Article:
10: The Eccentric Side of Normal

10: The Eccentric Side of Normal

From Chicken Soup for the Soul: Raising Kids on the Spectrum

The Eccentric Side of Normal

What fun is there in being normal?

~Cristina Marrero

Normal, I’ve learned, is in the eye of the beholder. Shortly after my cousin Beth’s son Ethan was diagnosed with pervasive developmental disorder (a catchall diagnosis for high-functioning autism that’s not Asperger syndrome and doesn’t fit other diagnostic boxes), I came to the United States on a business trip and paid her a visit. I knew of Ethan’s diagnosis, but my knowledge of autism back then consisted of Dustin Hoffman’s performance in the movie Rain Man.

When I met Ethan, he was an exceptionally bright, talkative child. Okay, maybe the things he said were a bit repetitive, and he flapped his hands around a bit, but hey, at age four, the kid could already read.

We went out to a local kid-friendly restaurant for dinner, and later, after Ethan was in bed, I told Beth that although I knew her son had been diagnosed with autism, he seemed pretty normal to me. I asked her how the autism manifested itself, what symptoms should have clued me in.

“Did you notice how he freaked out when we took a different route than we normally do to get to the restaurant?” Beth asked.

“Well, yeah,” I said. “But that’s normal. Joshua does that.”

Back home in England, if I took a different route than usual when driving Joshua to nursery school, he’d have a conniption in the back of the car. “NO! Mummy! Not that Way! The other Way!” This would be accompanied by kicking the back of my seat, waving arms and various ear-splitting sound effects.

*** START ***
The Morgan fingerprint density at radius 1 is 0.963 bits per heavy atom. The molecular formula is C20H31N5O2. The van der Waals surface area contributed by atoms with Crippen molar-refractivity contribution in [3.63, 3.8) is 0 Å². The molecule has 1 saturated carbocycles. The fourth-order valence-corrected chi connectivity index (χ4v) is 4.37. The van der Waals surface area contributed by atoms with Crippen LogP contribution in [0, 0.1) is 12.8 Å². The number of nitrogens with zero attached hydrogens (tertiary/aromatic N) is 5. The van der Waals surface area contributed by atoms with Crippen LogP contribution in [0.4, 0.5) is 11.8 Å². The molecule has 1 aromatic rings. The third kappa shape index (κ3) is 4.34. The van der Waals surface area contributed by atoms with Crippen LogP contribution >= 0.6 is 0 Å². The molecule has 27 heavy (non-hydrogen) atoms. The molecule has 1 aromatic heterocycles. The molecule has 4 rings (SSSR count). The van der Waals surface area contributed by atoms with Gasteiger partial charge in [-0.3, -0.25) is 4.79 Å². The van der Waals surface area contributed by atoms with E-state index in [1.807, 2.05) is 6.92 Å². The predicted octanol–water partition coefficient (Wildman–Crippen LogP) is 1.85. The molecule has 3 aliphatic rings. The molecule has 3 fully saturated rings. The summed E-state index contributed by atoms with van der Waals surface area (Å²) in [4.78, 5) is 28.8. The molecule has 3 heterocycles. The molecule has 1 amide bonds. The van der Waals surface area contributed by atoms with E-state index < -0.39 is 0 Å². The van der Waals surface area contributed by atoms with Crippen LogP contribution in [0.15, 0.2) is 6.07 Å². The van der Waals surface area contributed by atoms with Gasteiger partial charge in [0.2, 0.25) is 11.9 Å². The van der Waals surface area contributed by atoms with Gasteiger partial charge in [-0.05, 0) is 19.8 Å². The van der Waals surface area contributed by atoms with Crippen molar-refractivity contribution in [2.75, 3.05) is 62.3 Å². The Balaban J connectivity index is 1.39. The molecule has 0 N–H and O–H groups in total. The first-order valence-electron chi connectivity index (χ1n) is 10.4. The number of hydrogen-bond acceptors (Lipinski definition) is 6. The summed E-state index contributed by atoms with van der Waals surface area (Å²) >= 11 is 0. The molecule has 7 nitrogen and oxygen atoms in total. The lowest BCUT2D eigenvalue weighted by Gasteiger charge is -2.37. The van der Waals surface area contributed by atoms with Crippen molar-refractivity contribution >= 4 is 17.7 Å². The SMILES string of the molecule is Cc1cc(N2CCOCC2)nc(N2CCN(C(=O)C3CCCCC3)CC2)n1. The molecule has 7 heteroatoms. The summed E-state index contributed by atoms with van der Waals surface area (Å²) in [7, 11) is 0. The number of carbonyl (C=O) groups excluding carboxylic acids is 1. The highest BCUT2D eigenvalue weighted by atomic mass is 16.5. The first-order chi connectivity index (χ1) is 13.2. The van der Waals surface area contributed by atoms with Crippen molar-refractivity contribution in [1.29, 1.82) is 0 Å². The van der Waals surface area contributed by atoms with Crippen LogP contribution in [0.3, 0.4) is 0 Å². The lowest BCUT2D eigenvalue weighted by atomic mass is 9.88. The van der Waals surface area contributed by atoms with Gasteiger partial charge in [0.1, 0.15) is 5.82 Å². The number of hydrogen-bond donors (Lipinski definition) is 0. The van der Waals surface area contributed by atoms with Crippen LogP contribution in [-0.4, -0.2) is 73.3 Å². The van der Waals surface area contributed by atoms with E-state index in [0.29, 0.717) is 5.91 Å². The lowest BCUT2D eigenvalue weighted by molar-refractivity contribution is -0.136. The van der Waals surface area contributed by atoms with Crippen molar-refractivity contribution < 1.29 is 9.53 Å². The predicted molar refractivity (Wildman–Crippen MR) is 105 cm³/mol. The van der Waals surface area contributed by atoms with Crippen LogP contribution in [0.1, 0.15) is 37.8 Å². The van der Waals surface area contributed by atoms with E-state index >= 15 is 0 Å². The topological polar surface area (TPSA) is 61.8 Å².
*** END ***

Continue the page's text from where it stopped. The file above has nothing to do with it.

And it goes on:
Joshua was my first child. He freaked out. So to me, it was normal for kids to freak out if you went a different way than usual. Although I had worries about Joshua’s socialization at Parent and Toddler Group and his extreme reaction to balloons bursting and other loud noises, it didn’t cross my mind for a nanosecond that perhaps Joshua does it, so it’s normal wasn’t the correct conclusion.

Oh, the irony! About six months later, in response to the concerns we expressed at a parent-teacher conference, our son’s Pre-K teacher handed us a leaflet about a condition I’d never heard of: Asperger syndrome, an autistic spectrum disorder. Reading it was a revelation; it was as if someone put a framework on those niggling worries that everyone had been poo-poohing as the neuroses of an overanxious first-time mother.

I went straight to our general practitioner, and listing Joshua’s traits, asked that she refer him to the Autism Assessment Unit. She agreed, reluctantly, but then commented, “You know, Sarah, he might not have Asperger’s, he might just be on the eccentric side of normal.”

At the time, I was incensed by my GP’s comment, because it felt like another of a long line of fob offs to my very real concerns. But in retrospect, and I suspect without meaning to, she hit the nail right on the head. For what better description of Asperger’s than “the eccentric side of normal”? Long before 1944, when the Austrian pediatrician Hans Asperger published his paper on “autistic psychopathy,” describing the condition that would become known as Asperger syndrome, many families had their eccentric relatives. Mine certainly did.